A Saudi government application that lets citizens “play the role of a police officer” may have helped put a women’s rights activist behind bars. The government app, Kollona Amn, is an authoritarian dream. It allows Saudis to flag and report “suspicious” behavior, including other peoples’ social media activity, directly to authorities. Human rights activists say the app helps the government identify dissidents and activists, and fear it may have facilitated the arrest of activist Salma al-Shehab, who was recently sentenced to 34 years in prison over tweets she posted supporting women’s rights. “They really want civil society to be invisible, they don’t want people to exist, not even online,” said Lina al-Hathloul, a human rights activist. 

Al-Shehab’s arrest is part of a troubling global trend. We’ve previously reported on how authorities from El Salvador to India are weaponizing Twitter to crack down on independent speech. Now, in Turkey, a Syrian journalist’s government-related tweets led to his detention and possible deportation. On September 8, Samer Daboul, a Syrian freelance photojournalist working in Turkey, was detained in Gaziantep and taken to prison in Oğuzeli after supposedly tweeting about “racist speech” by the Turkish government, according to a Syrian journalist. Though it remains unclear what Daboul tweeted that annoyed the government, his arrest comes on the heels of Turkish President Recep Erdogan’s summer plan to send one million Syrian refugees back to Syria. Hours before his release, Daboul was allegedly forced to tweet a statement denying that he was in any kind of danger. He also distanced himself from any previous tweets, claiming they did not reflect his personal beliefs. Following that tweet and a small public push for his release, the Turkish government freed Daboul on September 10. Currently, he remains in Gaziantep. We’ll continue to follow this story, so stay tuned for more.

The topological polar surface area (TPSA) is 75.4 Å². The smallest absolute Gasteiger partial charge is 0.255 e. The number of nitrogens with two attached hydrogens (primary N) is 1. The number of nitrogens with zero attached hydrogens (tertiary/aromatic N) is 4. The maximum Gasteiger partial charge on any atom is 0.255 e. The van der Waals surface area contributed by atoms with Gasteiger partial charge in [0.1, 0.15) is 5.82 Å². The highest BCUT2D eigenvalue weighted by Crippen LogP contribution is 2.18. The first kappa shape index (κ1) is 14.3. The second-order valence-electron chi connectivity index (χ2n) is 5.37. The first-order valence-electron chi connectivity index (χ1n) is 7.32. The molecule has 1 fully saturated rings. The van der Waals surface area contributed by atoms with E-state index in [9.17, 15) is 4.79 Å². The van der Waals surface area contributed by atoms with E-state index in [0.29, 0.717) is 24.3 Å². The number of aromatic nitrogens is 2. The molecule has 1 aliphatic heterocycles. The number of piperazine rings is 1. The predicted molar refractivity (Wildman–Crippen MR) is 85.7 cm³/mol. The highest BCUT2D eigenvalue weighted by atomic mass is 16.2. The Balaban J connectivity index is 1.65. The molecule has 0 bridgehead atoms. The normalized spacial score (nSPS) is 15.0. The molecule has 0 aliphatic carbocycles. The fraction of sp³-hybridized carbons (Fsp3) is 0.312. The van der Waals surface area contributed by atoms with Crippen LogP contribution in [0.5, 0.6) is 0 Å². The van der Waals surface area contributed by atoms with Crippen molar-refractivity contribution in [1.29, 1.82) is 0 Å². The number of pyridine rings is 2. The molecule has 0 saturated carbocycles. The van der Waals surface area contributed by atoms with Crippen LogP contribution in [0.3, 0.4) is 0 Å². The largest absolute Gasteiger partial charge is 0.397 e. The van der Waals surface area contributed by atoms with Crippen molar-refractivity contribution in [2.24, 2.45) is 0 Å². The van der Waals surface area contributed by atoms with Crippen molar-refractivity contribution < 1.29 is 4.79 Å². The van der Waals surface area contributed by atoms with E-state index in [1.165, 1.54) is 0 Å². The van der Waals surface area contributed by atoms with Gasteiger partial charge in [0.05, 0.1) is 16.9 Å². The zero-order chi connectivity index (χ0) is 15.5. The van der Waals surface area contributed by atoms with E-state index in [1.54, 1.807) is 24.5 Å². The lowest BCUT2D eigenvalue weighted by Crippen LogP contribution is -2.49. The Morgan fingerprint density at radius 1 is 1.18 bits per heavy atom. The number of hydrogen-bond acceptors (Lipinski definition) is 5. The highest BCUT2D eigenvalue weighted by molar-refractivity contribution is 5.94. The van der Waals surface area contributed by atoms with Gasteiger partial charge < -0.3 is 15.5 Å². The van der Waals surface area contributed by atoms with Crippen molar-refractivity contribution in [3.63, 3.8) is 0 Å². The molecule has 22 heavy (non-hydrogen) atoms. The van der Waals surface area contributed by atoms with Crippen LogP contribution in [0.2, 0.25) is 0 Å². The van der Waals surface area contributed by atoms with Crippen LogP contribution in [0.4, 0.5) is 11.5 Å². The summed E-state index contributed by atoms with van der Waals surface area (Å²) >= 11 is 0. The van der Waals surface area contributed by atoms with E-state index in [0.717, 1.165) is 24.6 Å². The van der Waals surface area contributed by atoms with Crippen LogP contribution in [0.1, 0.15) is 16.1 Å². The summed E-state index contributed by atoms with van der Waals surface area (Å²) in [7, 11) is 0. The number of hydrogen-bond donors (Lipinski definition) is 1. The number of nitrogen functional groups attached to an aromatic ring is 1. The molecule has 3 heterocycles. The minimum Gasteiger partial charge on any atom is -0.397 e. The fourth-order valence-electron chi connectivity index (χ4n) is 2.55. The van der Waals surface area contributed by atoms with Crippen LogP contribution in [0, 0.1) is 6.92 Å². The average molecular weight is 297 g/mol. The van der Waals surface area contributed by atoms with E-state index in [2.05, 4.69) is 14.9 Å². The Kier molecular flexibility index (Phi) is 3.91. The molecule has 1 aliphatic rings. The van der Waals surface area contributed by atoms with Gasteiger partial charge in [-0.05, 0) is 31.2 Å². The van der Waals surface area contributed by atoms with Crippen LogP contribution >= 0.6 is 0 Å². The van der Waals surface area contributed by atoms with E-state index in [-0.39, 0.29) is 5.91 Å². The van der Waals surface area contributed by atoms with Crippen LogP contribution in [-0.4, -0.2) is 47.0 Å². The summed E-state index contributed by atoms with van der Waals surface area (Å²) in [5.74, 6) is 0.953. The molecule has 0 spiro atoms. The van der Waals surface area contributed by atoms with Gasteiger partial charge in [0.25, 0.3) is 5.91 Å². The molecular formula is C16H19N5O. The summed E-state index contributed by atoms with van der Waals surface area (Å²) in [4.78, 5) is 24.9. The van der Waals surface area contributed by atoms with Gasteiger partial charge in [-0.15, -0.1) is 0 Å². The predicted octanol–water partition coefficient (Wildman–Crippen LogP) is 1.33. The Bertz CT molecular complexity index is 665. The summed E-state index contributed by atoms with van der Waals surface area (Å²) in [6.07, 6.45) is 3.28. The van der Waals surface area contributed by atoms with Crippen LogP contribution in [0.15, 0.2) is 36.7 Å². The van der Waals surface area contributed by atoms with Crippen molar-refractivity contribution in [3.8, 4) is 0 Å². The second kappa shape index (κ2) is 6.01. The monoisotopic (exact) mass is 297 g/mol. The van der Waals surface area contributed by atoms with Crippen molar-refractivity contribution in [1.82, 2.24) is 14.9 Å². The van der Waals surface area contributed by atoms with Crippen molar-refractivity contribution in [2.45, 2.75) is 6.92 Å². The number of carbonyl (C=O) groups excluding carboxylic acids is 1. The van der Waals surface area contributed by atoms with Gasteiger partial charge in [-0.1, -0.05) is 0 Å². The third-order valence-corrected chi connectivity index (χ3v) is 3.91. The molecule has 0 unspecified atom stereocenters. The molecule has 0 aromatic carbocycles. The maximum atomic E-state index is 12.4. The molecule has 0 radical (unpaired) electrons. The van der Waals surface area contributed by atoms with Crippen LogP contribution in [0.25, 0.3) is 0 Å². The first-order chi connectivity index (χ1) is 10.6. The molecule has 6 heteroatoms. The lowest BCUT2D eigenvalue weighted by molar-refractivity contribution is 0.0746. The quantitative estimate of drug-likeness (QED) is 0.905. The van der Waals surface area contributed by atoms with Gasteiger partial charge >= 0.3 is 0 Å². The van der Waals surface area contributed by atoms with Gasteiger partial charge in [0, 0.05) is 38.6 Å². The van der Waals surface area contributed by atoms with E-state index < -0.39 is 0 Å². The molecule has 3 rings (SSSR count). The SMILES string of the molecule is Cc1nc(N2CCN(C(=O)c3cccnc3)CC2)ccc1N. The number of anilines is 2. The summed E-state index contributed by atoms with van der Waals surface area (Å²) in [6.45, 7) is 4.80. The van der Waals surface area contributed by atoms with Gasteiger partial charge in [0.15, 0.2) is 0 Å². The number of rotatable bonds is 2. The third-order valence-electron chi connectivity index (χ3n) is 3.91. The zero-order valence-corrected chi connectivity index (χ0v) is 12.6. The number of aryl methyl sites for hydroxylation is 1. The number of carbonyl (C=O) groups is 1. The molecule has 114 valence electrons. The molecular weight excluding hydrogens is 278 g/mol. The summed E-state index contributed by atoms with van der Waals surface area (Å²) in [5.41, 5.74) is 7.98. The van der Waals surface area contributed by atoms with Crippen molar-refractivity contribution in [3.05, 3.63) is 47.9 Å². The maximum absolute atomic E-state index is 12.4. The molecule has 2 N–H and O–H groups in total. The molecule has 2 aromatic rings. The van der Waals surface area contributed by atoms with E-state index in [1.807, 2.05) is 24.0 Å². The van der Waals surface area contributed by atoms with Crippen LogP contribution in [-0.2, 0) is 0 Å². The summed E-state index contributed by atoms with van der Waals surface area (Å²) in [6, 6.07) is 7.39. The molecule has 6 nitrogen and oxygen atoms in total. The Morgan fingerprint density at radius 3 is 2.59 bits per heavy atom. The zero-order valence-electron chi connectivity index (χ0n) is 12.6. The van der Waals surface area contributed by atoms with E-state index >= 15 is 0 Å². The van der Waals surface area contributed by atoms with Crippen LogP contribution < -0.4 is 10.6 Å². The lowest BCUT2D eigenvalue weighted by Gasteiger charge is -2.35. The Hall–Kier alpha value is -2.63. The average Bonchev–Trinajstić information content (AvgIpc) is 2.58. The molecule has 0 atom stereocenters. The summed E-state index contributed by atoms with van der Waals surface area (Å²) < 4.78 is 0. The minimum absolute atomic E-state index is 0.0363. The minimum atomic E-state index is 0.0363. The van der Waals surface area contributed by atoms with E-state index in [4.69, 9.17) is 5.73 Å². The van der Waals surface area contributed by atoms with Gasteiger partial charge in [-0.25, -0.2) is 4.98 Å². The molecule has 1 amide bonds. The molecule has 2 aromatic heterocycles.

Twitter censored a controversial tweet from a Carnegie Mellon University professor on the grounds that it was “abusive” towards Queen Elizabeth. The Nigerian-born professor, Uju Anya, weighed in on the Queen’s death a few hours before her passing. “I heard the chief monarch of a thieving raping genocidal empire is finally dying,” she wrote. “May her pain be excruciating.”

The post went viral and unleashed a flood of criticism and vitriol before Twitter took it down. Upon removing it, the company claimed the post violated its rules on “abusive behavior,” which it defines as “an attempt to harass, intimidate, or silence someone else’s voice.” Critics pointed out that Twitter’s explanation stretched the limits of credulity. As Stanford’s Evelyn Douek noted, Twitter’s decision underscores platforms’ routinely deferential approach to powerful figures who come under fire online: “Often people in power get allowances because it’s in the public interest but people don’t for criticizing them, even though that’s often clearly in the public interest too.” 

Albania has severed diplomatic relations with Iran after accusing the country of carrying out a major cyberattack. It’s the first time a country has cut diplomatic ties over an alleged digital attack, and is a geopolitical harbinger of what may be to come as nations build up their cyber arsenals. Albanian officials claim the attack, which sought to cripple the government’s digital infrastructure, was carried out by the Iranian government as an “act of state aggression.” The incident also prompted a response from the U.S. government, which vowed to “hold Iran accountable for actions that threaten the security of a US ally and set a troubling precedent for cyberspace.” We’ve covered the rise of ransomware attacks as a geopolitical weapon—for more, check out pieces here and here.

This week’s newsletter is curated by Coda’s staff reporter Erica Hellerstein. Rebekah Robinson and Rayan El Amine contributed to this edition.